Year Amount
1996 $216,870.08
1997 $14,299.64
1998 $312,042.41
1999 $307,808.70
2000 $294,783.41
2001 $201,014.06
2002 $20,960.93
2003 $180,889.71
2004 $94,061.07
2005 $21,501.62
2006 $28,598.24
2007 $26,304.22
2008 Missed playoffs
2009 $400,000.00*
Total $2,119,134.09
* Projected

Each postseason, the players' pool, formed from 60 percent of gate receipts from the first three games of the Division Series and 60 percent of gate receipts from the first four games of the League Championship Series and the World Series, is divided among 12 teams: World Series participants, LCS and Division Series runners-up and the four regular-season second-place teams that are not Wild Cards.

Postseason teams hold secret meetings before the first Division Series games to determine how many full shares, partial shares and cash awards from the players' pool are made.

Last year, for example, the Phillies awarded 45 full shares, 7.039 partial shares and 15 cash awards.

Shares took a huge jump from 1997 ($188,467.55) to '98 ($312,042.41) because ticket prices for all postseason games increased by as much as 50 percent for most World Series games.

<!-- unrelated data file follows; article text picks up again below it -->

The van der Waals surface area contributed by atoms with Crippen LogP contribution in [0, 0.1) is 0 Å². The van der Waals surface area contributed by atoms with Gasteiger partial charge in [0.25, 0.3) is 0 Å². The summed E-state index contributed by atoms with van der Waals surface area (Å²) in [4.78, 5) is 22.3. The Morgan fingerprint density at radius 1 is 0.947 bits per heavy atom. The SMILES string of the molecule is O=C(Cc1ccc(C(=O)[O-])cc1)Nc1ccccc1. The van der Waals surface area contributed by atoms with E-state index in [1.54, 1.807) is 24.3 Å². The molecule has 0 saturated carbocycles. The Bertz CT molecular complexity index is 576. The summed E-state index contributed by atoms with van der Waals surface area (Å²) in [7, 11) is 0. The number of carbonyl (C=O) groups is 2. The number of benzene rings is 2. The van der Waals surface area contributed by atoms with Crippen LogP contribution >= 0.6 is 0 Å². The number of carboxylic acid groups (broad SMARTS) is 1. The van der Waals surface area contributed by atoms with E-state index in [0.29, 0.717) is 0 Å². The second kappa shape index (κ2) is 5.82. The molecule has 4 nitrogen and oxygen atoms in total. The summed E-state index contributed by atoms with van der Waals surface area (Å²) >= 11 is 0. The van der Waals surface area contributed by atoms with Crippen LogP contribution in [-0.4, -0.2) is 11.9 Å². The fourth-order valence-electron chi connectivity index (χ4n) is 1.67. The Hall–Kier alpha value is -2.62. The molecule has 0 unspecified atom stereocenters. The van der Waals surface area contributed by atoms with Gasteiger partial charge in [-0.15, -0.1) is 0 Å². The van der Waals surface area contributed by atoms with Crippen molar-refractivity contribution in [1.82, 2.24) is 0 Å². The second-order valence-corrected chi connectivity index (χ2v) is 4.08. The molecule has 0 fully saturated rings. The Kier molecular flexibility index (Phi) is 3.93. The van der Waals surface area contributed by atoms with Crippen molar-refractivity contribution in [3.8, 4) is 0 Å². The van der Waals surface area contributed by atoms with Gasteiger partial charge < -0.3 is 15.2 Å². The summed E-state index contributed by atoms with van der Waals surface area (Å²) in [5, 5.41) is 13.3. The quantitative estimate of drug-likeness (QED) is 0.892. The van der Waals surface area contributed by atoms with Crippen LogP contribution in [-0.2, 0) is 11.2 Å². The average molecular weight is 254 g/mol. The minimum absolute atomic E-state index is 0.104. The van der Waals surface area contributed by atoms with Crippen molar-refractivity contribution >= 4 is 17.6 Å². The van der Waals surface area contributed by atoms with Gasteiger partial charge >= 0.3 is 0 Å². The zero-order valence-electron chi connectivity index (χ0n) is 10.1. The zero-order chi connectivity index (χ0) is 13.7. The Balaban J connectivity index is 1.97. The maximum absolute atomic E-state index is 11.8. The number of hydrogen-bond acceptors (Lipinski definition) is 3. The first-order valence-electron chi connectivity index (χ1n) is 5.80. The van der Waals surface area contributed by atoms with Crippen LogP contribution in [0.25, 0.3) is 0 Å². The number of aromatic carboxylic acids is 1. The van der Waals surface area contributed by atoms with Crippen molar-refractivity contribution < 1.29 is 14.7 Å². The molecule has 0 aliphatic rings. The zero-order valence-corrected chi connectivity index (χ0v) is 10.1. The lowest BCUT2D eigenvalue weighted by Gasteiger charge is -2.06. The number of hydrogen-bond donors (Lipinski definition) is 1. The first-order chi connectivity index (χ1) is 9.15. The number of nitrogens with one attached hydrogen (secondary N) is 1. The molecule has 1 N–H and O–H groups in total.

When the Phillies' Shane Victorino grounded out to seal the Yankees' 2009 victory on Wednesday night, it was the 27th championship in the franchise's storied history.

The first was 1923, inaugural year for old Yankee Stadium, when the Yanks defeated the New York Giants in six games.

Winning share that October? Just $6,143.49. The Giants each got $4,112.88. Babe Ruth, who batted .368 in the six games and blasted three homers, earned $52,000 that season.

In 1950, the last time before this year the Phillies and Yankees faced each other in the World Series -- the Yanks won in four games -- the winning share was $5,737.95. The Phillies each got $4,081.34.

Joe DiMaggio, who batted .308 with a homer, was paid $100,000 that season.

Oh, it should be mentioned in the first World Series in 1903 the winning Boston Red Sox, who defeated the Pittsburgh Pirates in eight games (the Series was a best-of-nine then), winning share was all of $1,182.00.

Some Yankees tickets cost more than that this year.

When Jeter received the Sharp Presents the Hank Aaron Award prior to this year's Game 3 he got a 65-inch TV from the sponsor. He joked with the Sharp CEO about having one in every room of the sprawling home he's building in Tampa, Fla.

"I thank Mr. [Doug] Koshima for agreeing to outfit my entire house with TVs," Jeter said to the CEO half-seriously, drawing a half-hearted laugh from Koshima.

Honestly, Derek, I don't think you need a handout. You can buy a truck load of TVs when your World Series check arrives -- and give one to each of your teammates.

Just for good measure, throw in a DVD of this year's World Series. It will be beautiful and exciting in HD.

And happily for the Yankees, the result is the same.

Hal Bodley is the senior correspondent for MLB.com. This story was not subject to the approval of Major League Baseball or its clubs.